In the short time that I have been involved with AAPIP, I have seen some bright and dark spots in this country’s philanthropic sector. The field of philanthropy has made strides toward advancing racial equity thanks to the tireless work of many, especially womxn of color and allies. As we all look to the future, which is ours to shape, I’d like to consider the 2020s as the final decade the philanthropic sector subscribes to stereotypes of any racialized group, and specifically, to unsubscribe from harmful “model minority” narratives imposed on Asians.
I first heard the term “model minority” in college. It was new to me, but little did I know these narratives had been around since the late 1960s, crafted as propaganda to delegitimize claims that racism impeded economic stability for people of color – African-Americans in particular. The pervasiveness of “model minority” narratives has been used for decades to drive a wedge between people of color, and has, admittedly, even been embraced by pockets of Asians. That’s the insidiousness of white supremacy; even if we are still dehumanized by these narratives, being seen as more human than another group may feel like liberation. So, API communities certainly have our own work to do, especially regarding anti-Blackness.
The “model minority” myth, derived out of though different from anti-Black racism, illustrates the multi-dimensionality of white supremacy. To effectively dismantle the system, we must address it simultaneously on multiple fronts. As social change agents in philanthropy, we are responsible for thinking critically and promoting equity. Here’s what the field of philanthropy can do this decade to end “model minority” narratives by 2030 and see Asians and Pacific Islanders as multi-faceted people; people who also face significant economic struggle.
First: Look at the data
Asians currently face the greatest wealth inequality of any racial group in the United States. Images of “crazy, rich Asians” paint and reinforce an inaccurate portrayal of the economic position of Asian and Pacific Islander communities. For every “rich” Asian you might see, for example, there are three Burmese, Bhutanese or Hmong struggling with poverty whom you do not see. In California, a recent survey commissioned by the Irvine Foundation found that nearly one in four working APIs struggle with poverty.
Second: Ask, are APIs in our portfolio?
For funders focused on education, are you aware that Pacific Islander and Southeast Asian communities are underrepresented in secondary and higher education? For funders working on immigration, did you know that Chinese immigrants are the original category of excluded people and that Asians make up the fastest-growing population of undocumented immigrants? For funders interested in racial equity, are you asking yourself where Asians and Indigenous people fit into the strategy, and are you engaging those on your staff with their own lived experiences? We could keep going, but I’m sure you get the point by now.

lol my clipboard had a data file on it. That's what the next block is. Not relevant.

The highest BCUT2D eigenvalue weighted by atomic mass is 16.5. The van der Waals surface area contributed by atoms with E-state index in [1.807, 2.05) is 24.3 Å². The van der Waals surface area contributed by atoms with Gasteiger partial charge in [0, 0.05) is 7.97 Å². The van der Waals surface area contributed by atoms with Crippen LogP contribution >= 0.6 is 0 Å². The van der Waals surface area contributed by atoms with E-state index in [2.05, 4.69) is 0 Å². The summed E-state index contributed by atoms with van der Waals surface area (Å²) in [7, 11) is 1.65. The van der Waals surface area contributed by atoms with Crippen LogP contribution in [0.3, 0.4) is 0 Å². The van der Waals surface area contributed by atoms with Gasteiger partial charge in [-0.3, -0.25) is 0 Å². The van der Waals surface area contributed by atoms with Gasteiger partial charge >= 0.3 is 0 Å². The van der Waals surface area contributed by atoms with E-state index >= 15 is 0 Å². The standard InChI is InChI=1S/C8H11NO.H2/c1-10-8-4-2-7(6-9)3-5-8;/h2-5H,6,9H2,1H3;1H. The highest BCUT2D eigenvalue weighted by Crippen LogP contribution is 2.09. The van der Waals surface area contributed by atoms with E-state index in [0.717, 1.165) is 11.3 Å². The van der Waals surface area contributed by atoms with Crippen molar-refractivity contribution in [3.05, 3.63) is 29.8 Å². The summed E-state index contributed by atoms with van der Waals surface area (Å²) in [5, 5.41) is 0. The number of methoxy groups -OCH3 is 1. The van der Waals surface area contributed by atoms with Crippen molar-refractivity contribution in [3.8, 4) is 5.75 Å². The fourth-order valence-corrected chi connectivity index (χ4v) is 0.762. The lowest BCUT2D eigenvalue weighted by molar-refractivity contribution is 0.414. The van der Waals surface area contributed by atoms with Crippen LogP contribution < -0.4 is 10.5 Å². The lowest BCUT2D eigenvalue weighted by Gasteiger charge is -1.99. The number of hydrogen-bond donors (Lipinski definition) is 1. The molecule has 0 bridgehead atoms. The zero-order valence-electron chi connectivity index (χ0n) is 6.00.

Third: If you can’t find an API nonprofit to fund, fund a Giving Circle
We know that making our communities a better place to live happens with or without funding from mainstream sources like big foundations. Usually this work is facilitated by a local nonprofit organization and oftentimes that work is also supported by everyday community members who are taking matters into their own hands. In API communities, this work is being done by formal and informal giving circles.
Giving circles offer foundations unique opportunities to become intimately connected to community, and for local foundations, a golden chance to overcome the challenge of cultivating a diverse donor pool from the ground up. Giving circles are not new; everyday people pooling their resources together to achieve greater collective impact has been around for centuries. But right now, there is an opportunity for mainstream philanthropy to engage with giving circles more meaningfully. Having supported the development and growth of over 50 giving circles from 2011-2015, AAPIP is looking to leverage the collective power of these giving circles on a national scale.
Now, I may just be a naive, hopeful young person working in the field of philanthropy, but I truly believe that our sector can collectively unsubscribe from these harmful “model minority” narratives. In doing so, we not only re-humanize those who have been stereotyped, but we reclaim our own humanity, too.
I am confident that by first equipping ourselves with credible data from sources like AAPI Data, consistently re-examining who we might’ve overlooked in our portfolios, and funding innovative models to democratize philanthropy, we will successfully lay to rest this racist propaganda by 2030.
To all of you, a Happy New Year, and a hat tip to all who are working tirelessly on the ground and in philanthropy to reverse the tides of white supremacy and lay the groundwork for a vibrant and inclusive democracy.
“Let us not let the future surprise us. Instead, let us shape it” -Raghuram G. Rajan
Brandon Hadi joined AAPIP in September 2019 as our Social Justice Fellow.